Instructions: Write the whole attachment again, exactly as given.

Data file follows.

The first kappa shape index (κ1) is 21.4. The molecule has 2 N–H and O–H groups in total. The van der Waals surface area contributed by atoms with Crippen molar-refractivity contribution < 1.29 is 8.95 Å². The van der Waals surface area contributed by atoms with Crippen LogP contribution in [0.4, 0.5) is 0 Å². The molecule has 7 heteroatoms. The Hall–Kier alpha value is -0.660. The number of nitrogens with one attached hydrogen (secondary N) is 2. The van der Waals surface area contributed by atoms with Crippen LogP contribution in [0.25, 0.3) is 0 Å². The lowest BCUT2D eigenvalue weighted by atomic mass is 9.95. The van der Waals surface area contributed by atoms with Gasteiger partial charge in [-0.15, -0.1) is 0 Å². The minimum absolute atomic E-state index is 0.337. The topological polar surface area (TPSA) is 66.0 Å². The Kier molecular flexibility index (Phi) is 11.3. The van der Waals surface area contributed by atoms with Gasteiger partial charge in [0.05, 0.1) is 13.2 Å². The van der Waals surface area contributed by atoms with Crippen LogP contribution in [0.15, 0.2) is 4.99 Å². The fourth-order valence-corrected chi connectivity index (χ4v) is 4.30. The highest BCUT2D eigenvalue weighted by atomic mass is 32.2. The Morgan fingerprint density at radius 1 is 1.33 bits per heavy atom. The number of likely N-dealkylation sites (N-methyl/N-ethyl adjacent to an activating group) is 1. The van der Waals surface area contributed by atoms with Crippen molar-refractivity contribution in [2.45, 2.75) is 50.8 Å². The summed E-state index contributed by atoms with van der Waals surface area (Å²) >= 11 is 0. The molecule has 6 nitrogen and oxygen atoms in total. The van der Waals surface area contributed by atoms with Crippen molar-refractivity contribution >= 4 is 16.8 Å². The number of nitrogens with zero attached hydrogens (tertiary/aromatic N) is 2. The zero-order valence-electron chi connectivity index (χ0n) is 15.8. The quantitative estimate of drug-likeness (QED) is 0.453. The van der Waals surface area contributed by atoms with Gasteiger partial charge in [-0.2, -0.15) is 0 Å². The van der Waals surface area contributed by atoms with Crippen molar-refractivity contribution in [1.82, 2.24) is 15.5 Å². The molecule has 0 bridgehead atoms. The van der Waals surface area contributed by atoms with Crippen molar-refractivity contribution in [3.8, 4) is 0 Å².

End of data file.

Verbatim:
The first kappa shape index (κ1) is 21.4. The molecule has 2 N–H and O–H groups in total. The van der Waals surface area contributed by atoms with Crippen molar-refractivity contribution < 1.29 is 8.95 Å². The van der Waals surface area contributed by atoms with Crippen LogP contribution in [0.4, 0.5) is 0 Å². The molecule has 7 heteroatoms. The Hall–Kier alpha value is -0.660. The number of nitrogens with one attached hydrogen (secondary N) is 2. The van der Waals surface area contributed by atoms with Crippen LogP contribution in [0.25, 0.3) is 0 Å². The lowest BCUT2D eigenvalue weighted by atomic mass is 9.95. The van der Waals surface area contributed by atoms with Gasteiger partial charge in [-0.15, -0.1) is 0 Å². The minimum absolute atomic E-state index is 0.337. The topological polar surface area (TPSA) is 66.0 Å². The Kier molecular flexibility index (Phi) is 11.3. The van der Waals surface area contributed by atoms with Gasteiger partial charge in [0.05, 0.1) is 13.2 Å². The van der Waals surface area contributed by atoms with Crippen LogP contribution in [0.15, 0.2) is 4.99 Å². The fourth-order valence-corrected chi connectivity index (χ4v) is 4.30. The highest BCUT2D eigenvalue weighted by atomic mass is 32.2. The Morgan fingerprint density at radius 1 is 1.33 bits per heavy atom. The number of likely N-dealkylation sites (N-methyl/N-ethyl adjacent to an activating group) is 1. The van der Waals surface area contributed by atoms with Crippen molar-refractivity contribution in [2.45, 2.75) is 50.8 Å². The summed E-state index contributed by atoms with van der Waals surface area (Å²) >= 11 is 0. The molecule has 6 nitrogen and oxygen atoms in total. The van der Waals surface area contributed by atoms with Crippen molar-refractivity contribution >= 4 is 16.8 Å². The number of nitrogens with zero attached hydrogens (tertiary/aromatic N) is 2. The zero-order valence-electron chi connectivity index (χ0n) is 15.8. The quantitative estimate of drug-likeness (QED) is 0.453. The van der Waals surface area contributed by atoms with Gasteiger partial charge in [-0.2, -0.15) is 0 Å². The van der Waals surface area contributed by atoms with Crippen molar-refractivity contribution in [1.82, 2.24) is 15.5 Å². The molecule has 0 bridgehead atoms. The van der Waals surface area contributed by atoms with Crippen molar-refractivity contribution in [3.8, 4) is 0 Å².